I received a nice e-mail from Terry Appenzellar catching me up on the bird life around Crystal Lake this summer. Her report included two pair of green herons that produced young and taught their offspring to fish and fly, a young belted kingfisher learning how to fish, and more recently a great-blue heron. The most fun for East Chop residents has been a juvenile red-tailed hawk which, like most teenagers, spent a good deal of its time shrieking. It learned to shake the water from its wings, although Terry described the move as a rain dance. The young red-tail even used the Appenzellar bird bath for a dip.

Lanny McDowell and Allan Keith birded Aquinnah again on Sept. 3. They had two Cooper’s hawks and Cape May, prairie and pine warblers.

Tim Simmons was at Black Point and spotted three whimbrel, one ruddy turnstone, an American oystercatcher, large numbers of tree swallows and four barn swallows on Sept. 4.

An upsetting but natural report from Chappaquiddick: Steve Feinberg called Dick Jennings to say he had found an osprey that had been decapitated. Dick Jennings contacted Rob Bierregaard and Rob verified that the death of the osprey was the work of a great horned owl. It seems that a great horned owl’s favorite food is brain and they will kill another raptor in order to provide them with this food of choice. Two other ospreys have been killed by being tangled in monofilament line. With the derby starting on Sunday, I hope fishermen will dispose of their monofilament line properly.

Tom Hodgson called to say that a young ruby-throated hummingbird impaled himself in the screen of his porch on Sept. 8. He gently removed the bird’s bill from the screen and the hummingbird flew off posthaste.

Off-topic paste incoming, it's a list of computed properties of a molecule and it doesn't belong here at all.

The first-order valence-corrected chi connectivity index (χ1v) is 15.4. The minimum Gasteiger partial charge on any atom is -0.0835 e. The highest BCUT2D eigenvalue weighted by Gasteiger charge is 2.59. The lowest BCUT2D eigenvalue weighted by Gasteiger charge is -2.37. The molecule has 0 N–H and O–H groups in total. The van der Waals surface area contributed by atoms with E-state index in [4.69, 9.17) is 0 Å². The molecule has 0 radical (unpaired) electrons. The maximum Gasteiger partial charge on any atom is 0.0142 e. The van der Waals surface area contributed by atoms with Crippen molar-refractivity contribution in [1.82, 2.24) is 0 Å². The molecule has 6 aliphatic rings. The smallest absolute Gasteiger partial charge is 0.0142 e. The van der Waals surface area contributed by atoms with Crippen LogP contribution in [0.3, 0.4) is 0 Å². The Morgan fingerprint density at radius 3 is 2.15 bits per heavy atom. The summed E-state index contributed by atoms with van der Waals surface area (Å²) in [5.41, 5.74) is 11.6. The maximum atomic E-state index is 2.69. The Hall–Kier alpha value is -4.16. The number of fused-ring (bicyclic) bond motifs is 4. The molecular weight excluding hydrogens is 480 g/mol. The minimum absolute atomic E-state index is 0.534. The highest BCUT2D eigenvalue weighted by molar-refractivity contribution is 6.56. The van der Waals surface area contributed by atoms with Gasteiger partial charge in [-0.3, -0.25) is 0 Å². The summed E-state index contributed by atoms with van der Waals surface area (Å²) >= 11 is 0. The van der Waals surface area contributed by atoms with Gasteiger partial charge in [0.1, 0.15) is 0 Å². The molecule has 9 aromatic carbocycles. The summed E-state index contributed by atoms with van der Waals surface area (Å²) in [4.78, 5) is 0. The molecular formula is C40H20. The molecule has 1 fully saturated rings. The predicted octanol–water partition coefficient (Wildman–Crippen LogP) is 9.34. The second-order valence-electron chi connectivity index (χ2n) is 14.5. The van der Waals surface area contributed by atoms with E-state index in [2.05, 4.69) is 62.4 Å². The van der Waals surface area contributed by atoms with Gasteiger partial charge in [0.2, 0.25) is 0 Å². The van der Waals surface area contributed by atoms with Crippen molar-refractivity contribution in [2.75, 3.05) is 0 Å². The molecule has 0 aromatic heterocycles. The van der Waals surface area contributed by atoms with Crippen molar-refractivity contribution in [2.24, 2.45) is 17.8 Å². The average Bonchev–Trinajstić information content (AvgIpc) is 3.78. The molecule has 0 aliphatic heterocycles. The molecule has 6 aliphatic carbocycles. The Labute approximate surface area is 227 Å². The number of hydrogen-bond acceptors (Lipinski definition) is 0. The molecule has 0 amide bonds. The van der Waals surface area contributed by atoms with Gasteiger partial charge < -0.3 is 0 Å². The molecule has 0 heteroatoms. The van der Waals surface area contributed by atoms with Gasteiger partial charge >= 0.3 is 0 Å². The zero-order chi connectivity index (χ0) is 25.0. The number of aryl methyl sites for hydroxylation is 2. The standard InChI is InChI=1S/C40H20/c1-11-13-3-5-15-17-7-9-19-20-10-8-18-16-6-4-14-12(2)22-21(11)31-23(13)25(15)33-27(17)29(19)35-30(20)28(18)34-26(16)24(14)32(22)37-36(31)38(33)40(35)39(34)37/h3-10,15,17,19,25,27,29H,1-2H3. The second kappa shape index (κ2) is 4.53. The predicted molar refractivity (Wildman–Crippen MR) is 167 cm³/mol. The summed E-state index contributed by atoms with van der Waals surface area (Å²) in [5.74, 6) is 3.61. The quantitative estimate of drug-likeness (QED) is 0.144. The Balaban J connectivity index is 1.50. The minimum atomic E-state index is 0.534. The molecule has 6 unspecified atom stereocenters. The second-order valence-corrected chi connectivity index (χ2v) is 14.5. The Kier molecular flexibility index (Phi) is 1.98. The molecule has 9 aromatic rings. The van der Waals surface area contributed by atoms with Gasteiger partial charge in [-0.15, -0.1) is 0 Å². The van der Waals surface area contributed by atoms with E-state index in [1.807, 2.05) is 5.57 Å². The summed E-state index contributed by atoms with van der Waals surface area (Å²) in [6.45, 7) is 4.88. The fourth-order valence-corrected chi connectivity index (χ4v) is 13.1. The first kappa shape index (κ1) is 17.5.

August 31 and Sept. 1 Chip and Susan Strang heard a screech owl at Quansoo. On Sept. 5 they spotted a tufted titmouse in their bird bath at Quansoo and a female redstart at Black Point. The following day they had hundreds of tree swallows and a great blue heron at Black Point. There have been 14 turkey vultures moving from the Fischer Farm in West Tisbury across Tisbury Great Pond and cruising around Quansoo and Black Point all summer.

Pete Gilmore and Lanny McDowell hit Katama on Sept. 7 and spotted nine golden plovers, one buff-breasted sandpiper and a female peregrine falcon. On Sarson’s Island they spotted a Foster’s tern.

Sept. 8 Allan Keith birded Aquinnah early and spotted a magnolia warbler and a mystery Empidonax flycatcher along with the western kingbird. He continued on to Katama where he spotted six golden plovers and then on Norton Point he hit a tern bonanza: two Sandwich terns, a black tern, two Foster’s terns, an Arctic tern and 120 common terns! He also spotted eight whimbrels and one red knot. Pete Gilmore and Lanny McDowell arrived at Aquinnah a bit later in the morning and found a brown thrasher, a Cooper’s hawk, common yellowthroat, bobolinks and Blackpoll and prairie warblers.

A great sighting by Whit Manter: he spotted a common nighthawk at Farm Neck on Sept. 8.

Rob Bierregaard e-mailed to say that Mittark and Penelope have left the Vineyard. One is in Rhode Island and the other on the Cape Cod. Homer is still on the Island! Maps will be updated soon at bioweb.uncc.edu/bierregaard/migration08.htm.


Please report bird sightings to the bird hotline at 508-627-4922 or e-mail birds@mvgazette.com.